I would put your mnemonics (stories or other means of remembering the form of the character) into the process earlier. That might allow you to eliminate some of the Chinese time-honored repetitive writing! The more stories – and the dumber or more exaggerated they are – you have about the characters, the easier it will be for you to recall them.
Try using more audio or kinesthetic input, depending on what tends to work better for you personally. That is, you might “tell” yourself out loud what shapes make up the character as you write it: “OK, first I put the sun on top, then the horizon line, then the weird legs” if you’re writing “zui4” [most] for example. (OK, bad example but I’m not thinking today, it’s Sunday!) For kinesthetics, try actually moving your body, arm or hand while writing or thinking about the character. Muscle memory is a very powerful aid to memorizing words.
I used to practice with those “magic slates” kids draw with – you know, th ones where you pull up on sheet to erase it? You could even draw boxes on the top plastic sheet with a permanent marker if you wanted to. Or you could be very modern and get a nice little white board. I always kind of liked writing on those pads with squares ruled on them, even if it didn’t really help me [personally] learn that much. It was just kinda neat.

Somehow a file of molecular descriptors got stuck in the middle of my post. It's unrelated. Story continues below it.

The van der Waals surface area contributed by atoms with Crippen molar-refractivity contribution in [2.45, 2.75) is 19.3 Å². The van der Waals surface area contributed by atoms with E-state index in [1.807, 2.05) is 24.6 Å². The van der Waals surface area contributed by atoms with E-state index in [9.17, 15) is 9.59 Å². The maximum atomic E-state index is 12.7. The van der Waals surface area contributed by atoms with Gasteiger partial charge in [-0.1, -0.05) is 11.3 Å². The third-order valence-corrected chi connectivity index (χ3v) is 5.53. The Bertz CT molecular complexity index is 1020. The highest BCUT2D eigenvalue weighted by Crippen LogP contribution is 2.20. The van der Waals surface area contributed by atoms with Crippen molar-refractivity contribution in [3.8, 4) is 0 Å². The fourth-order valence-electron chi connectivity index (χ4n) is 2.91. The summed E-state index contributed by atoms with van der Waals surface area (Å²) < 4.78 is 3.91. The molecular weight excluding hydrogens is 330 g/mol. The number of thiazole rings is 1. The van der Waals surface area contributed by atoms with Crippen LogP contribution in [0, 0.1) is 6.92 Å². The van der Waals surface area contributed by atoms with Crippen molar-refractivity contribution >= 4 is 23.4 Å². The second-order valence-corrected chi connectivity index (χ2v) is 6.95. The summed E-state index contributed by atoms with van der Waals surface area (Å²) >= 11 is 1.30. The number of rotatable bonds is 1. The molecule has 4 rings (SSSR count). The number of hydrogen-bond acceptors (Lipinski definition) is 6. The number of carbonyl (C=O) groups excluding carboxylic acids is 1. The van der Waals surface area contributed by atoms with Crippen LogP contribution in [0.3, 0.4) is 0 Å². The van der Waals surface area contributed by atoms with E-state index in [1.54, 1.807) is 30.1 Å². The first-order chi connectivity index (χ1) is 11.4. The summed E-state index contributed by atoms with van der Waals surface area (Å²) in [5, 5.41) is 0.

I also have a nice game – don’t know what it’s called – but it has lots of characters sliced in two (top/bottom and left/right versions of the game separate). You play variations of dominos or similar games with the set. I got this about 10 years ago and have never seen it since, but if you come across more please let me know. Chinese people loved to play this game with us and there were endless good-natured arguments about “that character doesn’t exist” and stuff like that.
I’ve also used a combination of flash cards and writing – get a computer program or one for Palm and that will make the prompts more random and will have them focus on the ones you really need to repeat.
If you want to reinforce tones, you can even practice writing in 4 colors, using the appropriate colored marker to write the character you’re practicing. Again this keys in visual memory for tones, although you’re not working specifically on tones when you write. It all helps.
Not to be a devil’s advocate – but do you really need to be able to write characters by hand? Aside from, say, filling out forms, is there going to be a time when you need to do this without a dictionary and without a computer? [evil statement follows:] Just becuase your teacher says you have to doesn’t mean it is useful for you, and as an adult learner you have the responsibility to think carefully about these issues (particularly because teachers here usually do not.)
If it doesn’t look like there will be that need for you, I’d advise you to concentrate on recognition instead of production. You’ll be able to learn a lot more characters in that case, and will be more fluent reading – which might encourage you to read more, which will improve everything about your Chinese.